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Ford Escape Hybrid becomes company's latest self-driving car prototype

The Escape Hybrid will also serve Ford's future autonomous ride-hailing service.

Feast your eyes on Ford's latest self-driving car prototype. If it looks a lot like a Ford Escape Hybrid, well, that's because it is. The automaker on Tuesday revealed the vehicle, which serves as the company's fourth-generation autonomous test car.

Ford said it chose the Escape Hybrid because of its electrification architecture and platform. Essentially, Ford believes what's seen here is "launch-intent," or what will be needed for a future, wide-scale rollout of a self-driving ride-hailing service. That was supposed to happen next year, but Ford said this year that due to the coronavirus pandemic it now targets 2022. 

Aside from the benefits the hybrid architecture brings to the program, Ford needed a new building block for its self-driving car program; the Ford Fusion that long served as its autonomous prototype car is now out of production.

But this isn't just the same tech plopped into an Escape Hybrid. Ford and its partner Argo AI made some meaningful improvements to the system that are supposed to help a self-driving car carry out its duties. An upgraded lidar unit includes higher resolution cameras and more sensors to see not only far ahead of the car, but provide a better look closer to the vehicle. Sensors now also feed pictures from the side and rear of the car. Ford likened the extras to a "blind spot curtain" to help the robotics detect anything, anywhere.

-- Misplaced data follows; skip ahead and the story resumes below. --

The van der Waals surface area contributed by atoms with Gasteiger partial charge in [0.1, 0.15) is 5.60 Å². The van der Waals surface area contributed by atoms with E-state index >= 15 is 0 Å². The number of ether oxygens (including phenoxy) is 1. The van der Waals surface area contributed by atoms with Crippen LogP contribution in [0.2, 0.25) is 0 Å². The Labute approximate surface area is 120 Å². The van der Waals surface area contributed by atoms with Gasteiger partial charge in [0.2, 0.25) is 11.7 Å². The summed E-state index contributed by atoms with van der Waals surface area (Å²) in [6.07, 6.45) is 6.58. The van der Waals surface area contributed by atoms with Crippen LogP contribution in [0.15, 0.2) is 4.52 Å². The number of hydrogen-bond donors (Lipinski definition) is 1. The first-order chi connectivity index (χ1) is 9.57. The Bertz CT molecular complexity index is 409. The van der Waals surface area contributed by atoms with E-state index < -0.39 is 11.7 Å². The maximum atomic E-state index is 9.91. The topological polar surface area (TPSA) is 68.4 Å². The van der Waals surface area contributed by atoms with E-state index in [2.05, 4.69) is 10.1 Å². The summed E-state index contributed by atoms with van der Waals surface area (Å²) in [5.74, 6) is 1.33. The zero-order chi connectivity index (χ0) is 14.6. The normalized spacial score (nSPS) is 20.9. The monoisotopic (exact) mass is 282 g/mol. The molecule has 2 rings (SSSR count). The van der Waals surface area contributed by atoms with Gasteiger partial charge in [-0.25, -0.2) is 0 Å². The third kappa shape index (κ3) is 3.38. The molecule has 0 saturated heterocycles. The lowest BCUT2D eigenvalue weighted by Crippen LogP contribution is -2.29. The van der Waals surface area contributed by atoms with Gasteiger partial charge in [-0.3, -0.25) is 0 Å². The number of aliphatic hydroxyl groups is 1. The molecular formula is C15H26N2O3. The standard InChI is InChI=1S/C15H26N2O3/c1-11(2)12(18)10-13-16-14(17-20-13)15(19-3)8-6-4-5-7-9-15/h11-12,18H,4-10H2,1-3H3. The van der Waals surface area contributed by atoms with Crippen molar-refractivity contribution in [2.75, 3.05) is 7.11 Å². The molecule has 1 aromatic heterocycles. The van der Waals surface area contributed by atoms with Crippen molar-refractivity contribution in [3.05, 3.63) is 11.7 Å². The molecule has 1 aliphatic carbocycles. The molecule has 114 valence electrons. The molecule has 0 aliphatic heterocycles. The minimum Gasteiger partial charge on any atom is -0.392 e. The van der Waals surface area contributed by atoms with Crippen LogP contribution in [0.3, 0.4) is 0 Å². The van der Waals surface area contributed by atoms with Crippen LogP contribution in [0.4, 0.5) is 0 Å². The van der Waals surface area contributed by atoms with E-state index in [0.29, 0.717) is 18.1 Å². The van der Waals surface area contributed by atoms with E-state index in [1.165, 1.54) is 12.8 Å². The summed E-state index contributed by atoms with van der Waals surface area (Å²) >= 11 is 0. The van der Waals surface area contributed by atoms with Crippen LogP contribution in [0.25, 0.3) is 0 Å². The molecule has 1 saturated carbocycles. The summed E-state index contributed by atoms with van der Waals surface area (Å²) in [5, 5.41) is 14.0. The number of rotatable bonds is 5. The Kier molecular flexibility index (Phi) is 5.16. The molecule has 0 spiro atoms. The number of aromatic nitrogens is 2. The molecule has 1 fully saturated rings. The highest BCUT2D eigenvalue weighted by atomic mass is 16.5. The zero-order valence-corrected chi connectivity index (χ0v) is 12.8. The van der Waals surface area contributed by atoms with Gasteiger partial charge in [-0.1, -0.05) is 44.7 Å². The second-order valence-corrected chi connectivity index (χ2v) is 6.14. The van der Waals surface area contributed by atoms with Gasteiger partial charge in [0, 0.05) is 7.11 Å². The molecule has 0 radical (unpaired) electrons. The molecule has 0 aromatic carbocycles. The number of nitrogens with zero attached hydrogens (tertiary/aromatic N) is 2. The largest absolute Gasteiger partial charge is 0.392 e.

Unlike some companies moving forward with autonomous cars based on electric vehicles, the Escape Hybrid still functions primarily with its gasoline-powered engine. This fourth-gen prototype includes a modified battery, however, with more cells to power all the equipment that lets the car "see" the world. Thus, there's less of a reliance on gasoline to power the extras. 

And it may sound silly, but the latest prototype boasts some much better cleaning systems to keep all of the sensors and cameras clear. Dirt, grime and even bird poo can cause problems if they skew the car's vision. More spray nozzles and air chambers to blow debris off are onboard to keep the Escape Hybrid's eyesight squeaky clean.

With two years to go before Ford plans to hit the ground running with its self-driving ride-hailing service, we'll start to see these Escapes touch down in multiple US cities to continue their testing.

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